Federal government to register imported cattle
Sixty years after the suspension of registration of cattle, sheep and goats coming from neighboring countries the Federal Government has disclosed plans to reintroduce the policy to curb spread of livestock diseases across the country.
It also unveiled plans to review government’s policies with regards to the movement of cattle, sheep and goats, between Nigeria and neighboring countries.
The Agriculture Minister, Sabo Nanono, while speaking at the inauguration of the governing council of the Nigerian Veterinary Council, five years after the previous one was disbanded, said the ministry was taking steps to reintroduce the registrations to be able to track their movement across the country.
In a related development, Nanono said the potential of the agriculture sector remained untapped as several challenges such as lack of mechanisation, disorganised market and poor logistics had continued to prevail in the sector.
The minister, at the senior policy seminar of the African Economic Research Consortium (AERC) held in Abuja, observed that there are between 90 million to 94 million hectares of arable land of which only 34 million hectares are used for cultivating crops, though sub-optimally.
He mentioned that foot and mouth disease is usually more endemic between the month of October, February and March, which is the time the livestocks move from the North to south. He charged the veterinarians to be more proactive in responding to disease.
“This is a very serious problem and I think we need to be more up doing to limit the damage of our livestock. More importantly we need to be more responsive in the response time during outbreak of diseases. It’s being extremely slow and I think we must correct that.”
Nanono further disclosed that the ministry was in the process of presenting funding request to Federal Executive Council to tackle pest and diseases across the country, saying as soon as they get approval they would immediately swing into action to contain these diseases.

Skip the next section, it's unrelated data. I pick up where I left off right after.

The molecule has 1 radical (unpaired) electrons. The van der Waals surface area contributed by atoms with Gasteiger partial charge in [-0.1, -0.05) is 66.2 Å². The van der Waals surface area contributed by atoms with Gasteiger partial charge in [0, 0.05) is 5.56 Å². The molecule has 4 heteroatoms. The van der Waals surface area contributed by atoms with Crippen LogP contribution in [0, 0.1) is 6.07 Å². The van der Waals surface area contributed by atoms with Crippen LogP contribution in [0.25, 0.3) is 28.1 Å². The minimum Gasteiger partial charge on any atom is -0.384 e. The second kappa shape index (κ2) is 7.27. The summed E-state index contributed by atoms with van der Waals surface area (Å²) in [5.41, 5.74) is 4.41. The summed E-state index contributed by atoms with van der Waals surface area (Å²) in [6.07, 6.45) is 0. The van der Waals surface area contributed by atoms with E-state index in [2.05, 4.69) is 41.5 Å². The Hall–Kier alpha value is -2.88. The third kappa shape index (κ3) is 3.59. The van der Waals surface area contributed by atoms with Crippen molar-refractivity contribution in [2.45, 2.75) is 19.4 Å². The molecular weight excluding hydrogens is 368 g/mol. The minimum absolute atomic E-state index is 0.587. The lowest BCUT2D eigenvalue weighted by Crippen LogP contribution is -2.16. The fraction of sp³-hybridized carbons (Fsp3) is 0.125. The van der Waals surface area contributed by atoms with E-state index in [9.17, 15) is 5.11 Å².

He also tasked the governing board of the council to help tackle adulteration of veterinary products, which he said he was a victim, causing him to lose about 11 bulls within the space of 30 minutes.
“We are facing serious problem of adulteration of our product and that is why you must play serious role. Adulteration of some veterinary product has been destructive for us in this county. I have been a victim of such, adulteration where I lost 11bulls within 30minutes.”
He decried the poor growth in the Agriculture sector amidst the notable interventions from the Central Bank of Nigeria (CBN) observing that the poor performance of the agricultural sector had rubbed off negatively on industries across the country.
This, according to him, was another reason over 145 textile mills had collapsed in Nigeria.
The minister, who noted the Nigeria agricultural sector in recent past attracted several influx of investment as well as the CBN intervention, said the country was yet to fully tap and make optimum use of its investments.
While noting that the country is still far from reaching its food security target as it currently needs 100 to 200 tractors per 100 square kilometers of land, he stressed that there is no way the sector could record substantial improvement without mechanisation.
He further said that developing the sector was critical to addressing the issues of unemployment and malnutrition in Nigeria as the sector holds the potential to create jobs through its various value chains.
Executive Director, AERC, Prof. Njuguna Ndung’u, who noted there is a dearth of quality data to properly inform policies on nutrition, called for combine forces to achieve the best nutrition outcomes.
“Global Panel of Agriculture and Food Systems for Nutrition point out, there is a dearth of quality data to properly inform policies on nutrition. This has tended to limit the effectiveness of agricultural policies in improving nutrition outcomes,” he said.
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